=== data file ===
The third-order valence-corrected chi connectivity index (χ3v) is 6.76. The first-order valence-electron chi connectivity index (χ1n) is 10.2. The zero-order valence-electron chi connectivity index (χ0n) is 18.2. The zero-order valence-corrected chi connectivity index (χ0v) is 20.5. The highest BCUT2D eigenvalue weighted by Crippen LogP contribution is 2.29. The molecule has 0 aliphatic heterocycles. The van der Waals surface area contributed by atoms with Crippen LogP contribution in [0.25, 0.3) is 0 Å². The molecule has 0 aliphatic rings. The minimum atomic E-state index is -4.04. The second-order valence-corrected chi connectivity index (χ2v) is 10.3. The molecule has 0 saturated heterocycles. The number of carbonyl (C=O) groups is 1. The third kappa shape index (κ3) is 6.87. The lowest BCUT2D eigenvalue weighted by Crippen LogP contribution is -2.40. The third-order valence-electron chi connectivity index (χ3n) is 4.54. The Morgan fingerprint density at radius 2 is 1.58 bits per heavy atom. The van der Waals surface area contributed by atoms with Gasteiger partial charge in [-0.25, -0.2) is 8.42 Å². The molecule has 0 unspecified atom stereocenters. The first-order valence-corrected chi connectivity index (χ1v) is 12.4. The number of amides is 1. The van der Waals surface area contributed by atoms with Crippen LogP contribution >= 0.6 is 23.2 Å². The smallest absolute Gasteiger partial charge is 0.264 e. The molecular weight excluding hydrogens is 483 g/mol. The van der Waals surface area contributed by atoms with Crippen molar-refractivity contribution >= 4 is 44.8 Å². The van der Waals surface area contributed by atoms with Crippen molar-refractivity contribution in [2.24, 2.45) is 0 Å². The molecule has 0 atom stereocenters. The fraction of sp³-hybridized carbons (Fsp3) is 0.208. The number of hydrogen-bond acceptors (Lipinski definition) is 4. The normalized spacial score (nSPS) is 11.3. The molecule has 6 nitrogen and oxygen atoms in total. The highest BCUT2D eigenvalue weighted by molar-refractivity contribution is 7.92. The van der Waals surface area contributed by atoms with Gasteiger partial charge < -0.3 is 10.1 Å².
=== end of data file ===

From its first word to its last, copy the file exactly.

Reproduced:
The third-order valence-corrected chi connectivity index (χ3v) is 6.76. The first-order valence-electron chi connectivity index (χ1n) is 10.2. The zero-order valence-electron chi connectivity index (χ0n) is 18.2. The zero-order valence-corrected chi connectivity index (χ0v) is 20.5. The highest BCUT2D eigenvalue weighted by Crippen LogP contribution is 2.29. The molecule has 0 aliphatic heterocycles. The van der Waals surface area contributed by atoms with Crippen LogP contribution in [0.25, 0.3) is 0 Å². The molecule has 0 aliphatic rings. The minimum atomic E-state index is -4.04. The second-order valence-corrected chi connectivity index (χ2v) is 10.3. The molecule has 0 saturated heterocycles. The number of carbonyl (C=O) groups is 1. The third kappa shape index (κ3) is 6.87. The lowest BCUT2D eigenvalue weighted by Crippen LogP contribution is -2.40. The third-order valence-electron chi connectivity index (χ3n) is 4.54. The Morgan fingerprint density at radius 2 is 1.58 bits per heavy atom. The van der Waals surface area contributed by atoms with Gasteiger partial charge in [-0.25, -0.2) is 8.42 Å². The molecule has 0 unspecified atom stereocenters. The first-order valence-corrected chi connectivity index (χ1v) is 12.4. The number of amides is 1. The van der Waals surface area contributed by atoms with Crippen LogP contribution >= 0.6 is 23.2 Å². The smallest absolute Gasteiger partial charge is 0.264 e. The molecular weight excluding hydrogens is 483 g/mol. The van der Waals surface area contributed by atoms with Crippen molar-refractivity contribution >= 4 is 44.8 Å². The van der Waals surface area contributed by atoms with Crippen molar-refractivity contribution in [2.24, 2.45) is 0 Å². The molecule has 0 atom stereocenters. The fraction of sp³-hybridized carbons (Fsp3) is 0.208. The number of hydrogen-bond acceptors (Lipinski definition) is 4. The normalized spacial score (nSPS) is 11.3. The molecule has 6 nitrogen and oxygen atoms in total. The highest BCUT2D eigenvalue weighted by molar-refractivity contribution is 7.92. The van der Waals surface area contributed by atoms with Gasteiger partial charge < -0.3 is 10.1 Å².